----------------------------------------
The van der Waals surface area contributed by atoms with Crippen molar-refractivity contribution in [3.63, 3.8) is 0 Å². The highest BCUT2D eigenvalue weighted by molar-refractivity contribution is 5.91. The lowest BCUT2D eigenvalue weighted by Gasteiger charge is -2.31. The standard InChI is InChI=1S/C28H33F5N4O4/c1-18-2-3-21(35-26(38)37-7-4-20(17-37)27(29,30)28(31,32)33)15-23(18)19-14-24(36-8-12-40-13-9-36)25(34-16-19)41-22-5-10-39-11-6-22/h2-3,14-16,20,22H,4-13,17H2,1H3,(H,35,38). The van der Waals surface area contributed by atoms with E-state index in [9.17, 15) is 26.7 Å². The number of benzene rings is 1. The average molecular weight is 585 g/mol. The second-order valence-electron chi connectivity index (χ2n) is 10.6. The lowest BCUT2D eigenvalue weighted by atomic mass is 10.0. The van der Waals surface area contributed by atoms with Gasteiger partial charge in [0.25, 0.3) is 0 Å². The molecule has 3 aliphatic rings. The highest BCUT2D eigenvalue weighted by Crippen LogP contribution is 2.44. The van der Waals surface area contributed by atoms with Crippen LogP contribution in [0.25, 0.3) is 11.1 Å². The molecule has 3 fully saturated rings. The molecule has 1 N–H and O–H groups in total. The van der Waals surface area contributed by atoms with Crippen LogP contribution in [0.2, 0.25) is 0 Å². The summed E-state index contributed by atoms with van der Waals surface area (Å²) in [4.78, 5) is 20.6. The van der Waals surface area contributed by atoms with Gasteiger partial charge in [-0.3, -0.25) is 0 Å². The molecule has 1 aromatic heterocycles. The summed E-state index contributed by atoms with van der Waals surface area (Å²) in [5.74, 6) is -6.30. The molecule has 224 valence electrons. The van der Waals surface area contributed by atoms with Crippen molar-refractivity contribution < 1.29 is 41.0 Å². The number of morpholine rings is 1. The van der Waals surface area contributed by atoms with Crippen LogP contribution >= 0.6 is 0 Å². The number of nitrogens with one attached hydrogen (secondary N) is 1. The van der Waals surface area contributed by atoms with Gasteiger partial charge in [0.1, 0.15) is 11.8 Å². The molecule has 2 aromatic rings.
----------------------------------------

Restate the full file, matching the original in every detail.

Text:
The van der Waals surface area contributed by atoms with Crippen molar-refractivity contribution in [3.63, 3.8) is 0 Å². The highest BCUT2D eigenvalue weighted by molar-refractivity contribution is 5.91. The lowest BCUT2D eigenvalue weighted by Gasteiger charge is -2.31. The standard InChI is InChI=1S/C28H33F5N4O4/c1-18-2-3-21(35-26(38)37-7-4-20(17-37)27(29,30)28(31,32)33)15-23(18)19-14-24(36-8-12-40-13-9-36)25(34-16-19)41-22-5-10-39-11-6-22/h2-3,14-16,20,22H,4-13,17H2,1H3,(H,35,38). The van der Waals surface area contributed by atoms with E-state index in [9.17, 15) is 26.7 Å². The number of benzene rings is 1. The average molecular weight is 585 g/mol. The second-order valence-electron chi connectivity index (χ2n) is 10.6. The lowest BCUT2D eigenvalue weighted by atomic mass is 10.0. The van der Waals surface area contributed by atoms with Gasteiger partial charge in [0.25, 0.3) is 0 Å². The molecule has 3 aliphatic rings. The highest BCUT2D eigenvalue weighted by Crippen LogP contribution is 2.44. The van der Waals surface area contributed by atoms with Crippen LogP contribution in [0.25, 0.3) is 11.1 Å². The molecule has 3 fully saturated rings. The molecule has 1 N–H and O–H groups in total. The van der Waals surface area contributed by atoms with Crippen LogP contribution in [0.2, 0.25) is 0 Å². The summed E-state index contributed by atoms with van der Waals surface area (Å²) in [4.78, 5) is 20.6. The van der Waals surface area contributed by atoms with Gasteiger partial charge in [-0.3, -0.25) is 0 Å². The molecule has 1 aromatic heterocycles. The summed E-state index contributed by atoms with van der Waals surface area (Å²) in [5.74, 6) is -6.30. The molecule has 224 valence electrons. The van der Waals surface area contributed by atoms with Crippen molar-refractivity contribution < 1.29 is 41.0 Å². The number of morpholine rings is 1. The van der Waals surface area contributed by atoms with Crippen LogP contribution >= 0.6 is 0 Å². The number of nitrogens with one attached hydrogen (secondary N) is 1. The van der Waals surface area contributed by atoms with Gasteiger partial charge in [0.1, 0.15) is 11.8 Å². The molecule has 2 aromatic rings.